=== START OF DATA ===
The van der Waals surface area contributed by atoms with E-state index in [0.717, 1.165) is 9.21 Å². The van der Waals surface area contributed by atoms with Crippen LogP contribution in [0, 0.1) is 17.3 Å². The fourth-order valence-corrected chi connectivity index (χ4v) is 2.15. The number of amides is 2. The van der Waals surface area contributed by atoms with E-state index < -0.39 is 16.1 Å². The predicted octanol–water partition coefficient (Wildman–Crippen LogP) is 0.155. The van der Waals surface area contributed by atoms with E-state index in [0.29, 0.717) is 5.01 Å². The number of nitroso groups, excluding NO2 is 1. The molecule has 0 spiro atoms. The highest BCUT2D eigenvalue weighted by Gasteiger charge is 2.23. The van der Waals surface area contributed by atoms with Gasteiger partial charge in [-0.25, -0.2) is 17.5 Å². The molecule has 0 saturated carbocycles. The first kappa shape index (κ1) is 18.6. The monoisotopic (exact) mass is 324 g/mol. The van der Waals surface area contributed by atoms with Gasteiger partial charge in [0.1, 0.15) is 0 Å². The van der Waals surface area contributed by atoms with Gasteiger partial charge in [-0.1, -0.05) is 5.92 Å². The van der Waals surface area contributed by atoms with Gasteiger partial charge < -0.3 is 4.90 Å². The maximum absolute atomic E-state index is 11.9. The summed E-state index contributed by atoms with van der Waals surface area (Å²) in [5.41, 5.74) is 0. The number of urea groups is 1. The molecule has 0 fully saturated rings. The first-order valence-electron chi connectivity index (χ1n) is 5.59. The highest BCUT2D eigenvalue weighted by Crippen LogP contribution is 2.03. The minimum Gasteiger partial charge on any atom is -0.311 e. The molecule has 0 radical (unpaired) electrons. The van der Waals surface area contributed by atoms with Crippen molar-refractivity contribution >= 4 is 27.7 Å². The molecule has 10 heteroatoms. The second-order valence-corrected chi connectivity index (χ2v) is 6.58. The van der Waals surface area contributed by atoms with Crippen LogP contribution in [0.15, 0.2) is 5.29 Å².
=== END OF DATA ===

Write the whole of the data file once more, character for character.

The van der Waals surface area contributed by atoms with E-state index in [0.717, 1.165) is 9.21 Å². The van der Waals surface area contributed by atoms with Crippen LogP contribution in [0, 0.1) is 17.3 Å². The fourth-order valence-corrected chi connectivity index (χ4v) is 2.15. The number of amides is 2. The van der Waals surface area contributed by atoms with E-state index < -0.39 is 16.1 Å². The predicted octanol–water partition coefficient (Wildman–Crippen LogP) is 0.155. The van der Waals surface area contributed by atoms with E-state index in [0.29, 0.717) is 5.01 Å². The number of nitroso groups, excluding NO2 is 1. The molecule has 0 spiro atoms. The highest BCUT2D eigenvalue weighted by Gasteiger charge is 2.23. The van der Waals surface area contributed by atoms with Gasteiger partial charge in [-0.25, -0.2) is 17.5 Å². The molecule has 0 saturated carbocycles. The first kappa shape index (κ1) is 18.6. The monoisotopic (exact) mass is 324 g/mol. The van der Waals surface area contributed by atoms with Gasteiger partial charge in [0.1, 0.15) is 0 Å². The van der Waals surface area contributed by atoms with Gasteiger partial charge in [-0.1, -0.05) is 5.92 Å². The van der Waals surface area contributed by atoms with Gasteiger partial charge < -0.3 is 4.90 Å². The maximum absolute atomic E-state index is 11.9. The summed E-state index contributed by atoms with van der Waals surface area (Å²) in [5.41, 5.74) is 0. The number of urea groups is 1. The molecule has 0 fully saturated rings. The first-order valence-electron chi connectivity index (χ1n) is 5.59. The highest BCUT2D eigenvalue weighted by Crippen LogP contribution is 2.03. The minimum Gasteiger partial charge on any atom is -0.311 e. The molecule has 0 radical (unpaired) electrons. The van der Waals surface area contributed by atoms with Crippen molar-refractivity contribution >= 4 is 27.7 Å². The molecule has 10 heteroatoms. The second-order valence-corrected chi connectivity index (χ2v) is 6.58. The van der Waals surface area contributed by atoms with Crippen LogP contribution in [0.15, 0.2) is 5.29 Å².